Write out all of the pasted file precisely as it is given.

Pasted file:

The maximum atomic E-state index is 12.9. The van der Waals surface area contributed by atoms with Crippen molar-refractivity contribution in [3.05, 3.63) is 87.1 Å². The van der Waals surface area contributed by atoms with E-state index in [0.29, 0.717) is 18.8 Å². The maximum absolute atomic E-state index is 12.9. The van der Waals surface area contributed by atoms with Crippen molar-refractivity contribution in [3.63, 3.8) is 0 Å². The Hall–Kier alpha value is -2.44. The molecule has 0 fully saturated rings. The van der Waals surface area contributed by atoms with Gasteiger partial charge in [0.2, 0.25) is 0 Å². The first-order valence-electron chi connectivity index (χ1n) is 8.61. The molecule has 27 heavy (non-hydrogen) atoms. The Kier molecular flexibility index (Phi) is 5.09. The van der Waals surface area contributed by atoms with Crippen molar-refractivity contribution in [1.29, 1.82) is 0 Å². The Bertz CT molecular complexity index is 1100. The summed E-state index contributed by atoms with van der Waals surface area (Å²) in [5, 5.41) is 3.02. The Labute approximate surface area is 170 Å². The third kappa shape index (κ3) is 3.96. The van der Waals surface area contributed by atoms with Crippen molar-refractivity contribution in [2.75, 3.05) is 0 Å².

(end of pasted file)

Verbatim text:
The maximum atomic E-state index is 12.9. The van der Waals surface area contributed by atoms with Crippen molar-refractivity contribution in [3.05, 3.63) is 87.1 Å². The van der Waals surface area contributed by atoms with E-state index in [0.29, 0.717) is 18.8 Å². The maximum absolute atomic E-state index is 12.9. The van der Waals surface area contributed by atoms with Crippen molar-refractivity contribution in [3.63, 3.8) is 0 Å². The Hall–Kier alpha value is -2.44. The molecule has 0 fully saturated rings. The van der Waals surface area contributed by atoms with Gasteiger partial charge in [0.2, 0.25) is 0 Å². The first-order valence-electron chi connectivity index (χ1n) is 8.61. The molecule has 27 heavy (non-hydrogen) atoms. The Kier molecular flexibility index (Phi) is 5.09. The van der Waals surface area contributed by atoms with Crippen molar-refractivity contribution in [1.29, 1.82) is 0 Å². The Bertz CT molecular complexity index is 1100. The summed E-state index contributed by atoms with van der Waals surface area (Å²) in [5, 5.41) is 3.02. The Labute approximate surface area is 170 Å². The third kappa shape index (κ3) is 3.96. The van der Waals surface area contributed by atoms with Crippen molar-refractivity contribution in [2.75, 3.05) is 0 Å².